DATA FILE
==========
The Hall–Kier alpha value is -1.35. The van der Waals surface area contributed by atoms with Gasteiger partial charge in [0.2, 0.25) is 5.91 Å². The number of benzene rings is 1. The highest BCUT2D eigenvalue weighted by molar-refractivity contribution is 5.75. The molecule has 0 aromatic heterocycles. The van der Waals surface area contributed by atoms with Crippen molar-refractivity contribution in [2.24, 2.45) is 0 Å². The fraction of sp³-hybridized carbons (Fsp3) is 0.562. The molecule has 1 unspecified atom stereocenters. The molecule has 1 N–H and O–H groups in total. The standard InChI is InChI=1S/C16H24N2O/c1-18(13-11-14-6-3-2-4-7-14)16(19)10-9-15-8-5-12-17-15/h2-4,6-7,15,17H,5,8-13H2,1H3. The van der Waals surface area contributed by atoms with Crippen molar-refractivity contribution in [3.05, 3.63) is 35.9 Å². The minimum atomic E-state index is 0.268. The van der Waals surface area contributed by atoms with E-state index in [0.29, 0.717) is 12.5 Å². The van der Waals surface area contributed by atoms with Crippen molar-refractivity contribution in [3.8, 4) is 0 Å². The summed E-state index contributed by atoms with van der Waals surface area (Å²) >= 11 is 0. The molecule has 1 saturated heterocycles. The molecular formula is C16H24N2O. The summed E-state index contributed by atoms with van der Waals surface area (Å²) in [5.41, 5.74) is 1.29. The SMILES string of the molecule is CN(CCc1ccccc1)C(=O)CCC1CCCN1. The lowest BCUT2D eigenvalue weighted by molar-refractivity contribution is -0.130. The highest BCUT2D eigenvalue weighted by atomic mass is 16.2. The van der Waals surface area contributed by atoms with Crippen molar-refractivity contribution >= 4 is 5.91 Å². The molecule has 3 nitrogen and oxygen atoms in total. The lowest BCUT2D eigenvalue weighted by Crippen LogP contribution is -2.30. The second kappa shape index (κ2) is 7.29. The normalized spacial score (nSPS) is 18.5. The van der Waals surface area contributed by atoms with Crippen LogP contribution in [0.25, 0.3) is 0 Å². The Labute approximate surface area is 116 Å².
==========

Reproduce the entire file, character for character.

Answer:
The Hall–Kier alpha value is -1.35. The van der Waals surface area contributed by atoms with Gasteiger partial charge in [0.2, 0.25) is 5.91 Å². The number of benzene rings is 1. The highest BCUT2D eigenvalue weighted by molar-refractivity contribution is 5.75. The molecule has 0 aromatic heterocycles. The van der Waals surface area contributed by atoms with Crippen molar-refractivity contribution in [2.24, 2.45) is 0 Å². The fraction of sp³-hybridized carbons (Fsp3) is 0.562. The molecule has 1 unspecified atom stereocenters. The molecule has 1 N–H and O–H groups in total. The standard InChI is InChI=1S/C16H24N2O/c1-18(13-11-14-6-3-2-4-7-14)16(19)10-9-15-8-5-12-17-15/h2-4,6-7,15,17H,5,8-13H2,1H3. The van der Waals surface area contributed by atoms with Crippen molar-refractivity contribution in [3.05, 3.63) is 35.9 Å². The minimum atomic E-state index is 0.268. The van der Waals surface area contributed by atoms with E-state index in [0.29, 0.717) is 12.5 Å². The van der Waals surface area contributed by atoms with Crippen molar-refractivity contribution in [3.8, 4) is 0 Å². The summed E-state index contributed by atoms with van der Waals surface area (Å²) >= 11 is 0. The molecule has 1 saturated heterocycles. The molecular formula is C16H24N2O. The summed E-state index contributed by atoms with van der Waals surface area (Å²) in [5.41, 5.74) is 1.29. The SMILES string of the molecule is CN(CCc1ccccc1)C(=O)CCC1CCCN1. The lowest BCUT2D eigenvalue weighted by molar-refractivity contribution is -0.130. The highest BCUT2D eigenvalue weighted by atomic mass is 16.2. The van der Waals surface area contributed by atoms with Crippen molar-refractivity contribution >= 4 is 5.91 Å². The molecule has 3 nitrogen and oxygen atoms in total. The lowest BCUT2D eigenvalue weighted by Crippen LogP contribution is -2.30. The second kappa shape index (κ2) is 7.29. The normalized spacial score (nSPS) is 18.5. The van der Waals surface area contributed by atoms with Crippen LogP contribution in [0.25, 0.3) is 0 Å². The Labute approximate surface area is 116 Å².